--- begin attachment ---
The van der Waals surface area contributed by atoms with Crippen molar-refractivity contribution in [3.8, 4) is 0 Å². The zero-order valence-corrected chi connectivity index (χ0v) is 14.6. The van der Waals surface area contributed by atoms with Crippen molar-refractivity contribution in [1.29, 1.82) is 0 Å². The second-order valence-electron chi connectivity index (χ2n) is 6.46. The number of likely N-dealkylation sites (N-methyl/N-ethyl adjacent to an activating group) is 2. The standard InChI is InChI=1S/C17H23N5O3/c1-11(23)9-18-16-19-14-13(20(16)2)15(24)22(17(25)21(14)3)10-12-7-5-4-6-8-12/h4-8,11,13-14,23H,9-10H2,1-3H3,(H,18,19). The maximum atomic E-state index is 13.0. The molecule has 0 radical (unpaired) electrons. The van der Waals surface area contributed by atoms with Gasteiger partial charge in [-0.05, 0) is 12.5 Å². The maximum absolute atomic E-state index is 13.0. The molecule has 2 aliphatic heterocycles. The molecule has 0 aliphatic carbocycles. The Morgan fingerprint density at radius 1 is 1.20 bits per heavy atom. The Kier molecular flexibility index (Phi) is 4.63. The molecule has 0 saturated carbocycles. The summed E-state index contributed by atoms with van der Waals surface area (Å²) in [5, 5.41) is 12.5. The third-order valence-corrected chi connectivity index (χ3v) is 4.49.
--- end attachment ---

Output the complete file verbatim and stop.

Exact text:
The van der Waals surface area contributed by atoms with Crippen molar-refractivity contribution in [3.8, 4) is 0 Å². The zero-order valence-corrected chi connectivity index (χ0v) is 14.6. The van der Waals surface area contributed by atoms with Crippen molar-refractivity contribution in [1.29, 1.82) is 0 Å². The second-order valence-electron chi connectivity index (χ2n) is 6.46. The number of likely N-dealkylation sites (N-methyl/N-ethyl adjacent to an activating group) is 2. The standard InChI is InChI=1S/C17H23N5O3/c1-11(23)9-18-16-19-14-13(20(16)2)15(24)22(17(25)21(14)3)10-12-7-5-4-6-8-12/h4-8,11,13-14,23H,9-10H2,1-3H3,(H,18,19). The maximum atomic E-state index is 13.0. The molecule has 0 radical (unpaired) electrons. The van der Waals surface area contributed by atoms with Gasteiger partial charge in [-0.05, 0) is 12.5 Å². The maximum absolute atomic E-state index is 13.0. The molecule has 2 aliphatic heterocycles. The molecule has 0 aliphatic carbocycles. The Morgan fingerprint density at radius 1 is 1.20 bits per heavy atom. The Kier molecular flexibility index (Phi) is 4.63. The molecule has 0 saturated carbocycles. The summed E-state index contributed by atoms with van der Waals surface area (Å²) in [5, 5.41) is 12.5. The third-order valence-corrected chi connectivity index (χ3v) is 4.49.